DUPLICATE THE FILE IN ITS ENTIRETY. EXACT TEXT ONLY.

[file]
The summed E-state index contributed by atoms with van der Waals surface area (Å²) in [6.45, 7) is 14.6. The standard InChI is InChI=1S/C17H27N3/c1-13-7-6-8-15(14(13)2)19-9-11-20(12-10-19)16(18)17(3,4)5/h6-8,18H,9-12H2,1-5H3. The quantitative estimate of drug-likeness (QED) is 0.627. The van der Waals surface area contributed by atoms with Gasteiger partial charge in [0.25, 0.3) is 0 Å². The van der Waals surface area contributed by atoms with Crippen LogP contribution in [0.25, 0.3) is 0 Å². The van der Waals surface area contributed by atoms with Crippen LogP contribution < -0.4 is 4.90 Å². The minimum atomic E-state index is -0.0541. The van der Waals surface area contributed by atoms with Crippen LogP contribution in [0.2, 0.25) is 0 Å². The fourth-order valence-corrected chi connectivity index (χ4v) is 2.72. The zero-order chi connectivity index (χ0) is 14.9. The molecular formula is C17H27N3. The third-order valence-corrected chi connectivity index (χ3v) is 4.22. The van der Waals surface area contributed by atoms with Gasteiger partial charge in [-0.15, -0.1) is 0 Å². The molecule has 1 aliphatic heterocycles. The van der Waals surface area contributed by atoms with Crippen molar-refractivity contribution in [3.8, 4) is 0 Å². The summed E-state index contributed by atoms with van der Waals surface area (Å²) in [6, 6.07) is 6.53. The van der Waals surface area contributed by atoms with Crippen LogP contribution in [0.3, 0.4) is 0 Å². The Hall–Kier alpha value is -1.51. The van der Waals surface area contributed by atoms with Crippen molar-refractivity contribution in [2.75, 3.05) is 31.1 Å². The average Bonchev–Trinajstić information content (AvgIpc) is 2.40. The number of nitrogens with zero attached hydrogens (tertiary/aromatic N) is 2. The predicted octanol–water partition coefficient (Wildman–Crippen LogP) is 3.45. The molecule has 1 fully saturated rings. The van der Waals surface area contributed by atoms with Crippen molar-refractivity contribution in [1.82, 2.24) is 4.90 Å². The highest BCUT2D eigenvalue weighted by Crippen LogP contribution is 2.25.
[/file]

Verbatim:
The summed E-state index contributed by atoms with van der Waals surface area (Å²) in [6.45, 7) is 14.6. The standard InChI is InChI=1S/C17H27N3/c1-13-7-6-8-15(14(13)2)19-9-11-20(12-10-19)16(18)17(3,4)5/h6-8,18H,9-12H2,1-5H3. The quantitative estimate of drug-likeness (QED) is 0.627. The van der Waals surface area contributed by atoms with Gasteiger partial charge in [0.25, 0.3) is 0 Å². The van der Waals surface area contributed by atoms with Crippen LogP contribution in [0.25, 0.3) is 0 Å². The van der Waals surface area contributed by atoms with Crippen LogP contribution < -0.4 is 4.90 Å². The minimum atomic E-state index is -0.0541. The van der Waals surface area contributed by atoms with Crippen LogP contribution in [0.2, 0.25) is 0 Å². The fourth-order valence-corrected chi connectivity index (χ4v) is 2.72. The zero-order chi connectivity index (χ0) is 14.9. The molecular formula is C17H27N3. The third-order valence-corrected chi connectivity index (χ3v) is 4.22. The van der Waals surface area contributed by atoms with Gasteiger partial charge in [-0.15, -0.1) is 0 Å². The molecule has 1 aliphatic heterocycles. The van der Waals surface area contributed by atoms with Crippen molar-refractivity contribution in [3.8, 4) is 0 Å². The summed E-state index contributed by atoms with van der Waals surface area (Å²) in [6, 6.07) is 6.53. The van der Waals surface area contributed by atoms with Crippen LogP contribution in [0.3, 0.4) is 0 Å². The Hall–Kier alpha value is -1.51. The van der Waals surface area contributed by atoms with Crippen molar-refractivity contribution in [2.75, 3.05) is 31.1 Å². The average Bonchev–Trinajstić information content (AvgIpc) is 2.40. The number of nitrogens with zero attached hydrogens (tertiary/aromatic N) is 2. The predicted octanol–water partition coefficient (Wildman–Crippen LogP) is 3.45. The molecule has 1 fully saturated rings. The van der Waals surface area contributed by atoms with Crippen molar-refractivity contribution in [1.82, 2.24) is 4.90 Å². The highest BCUT2D eigenvalue weighted by Crippen LogP contribution is 2.25.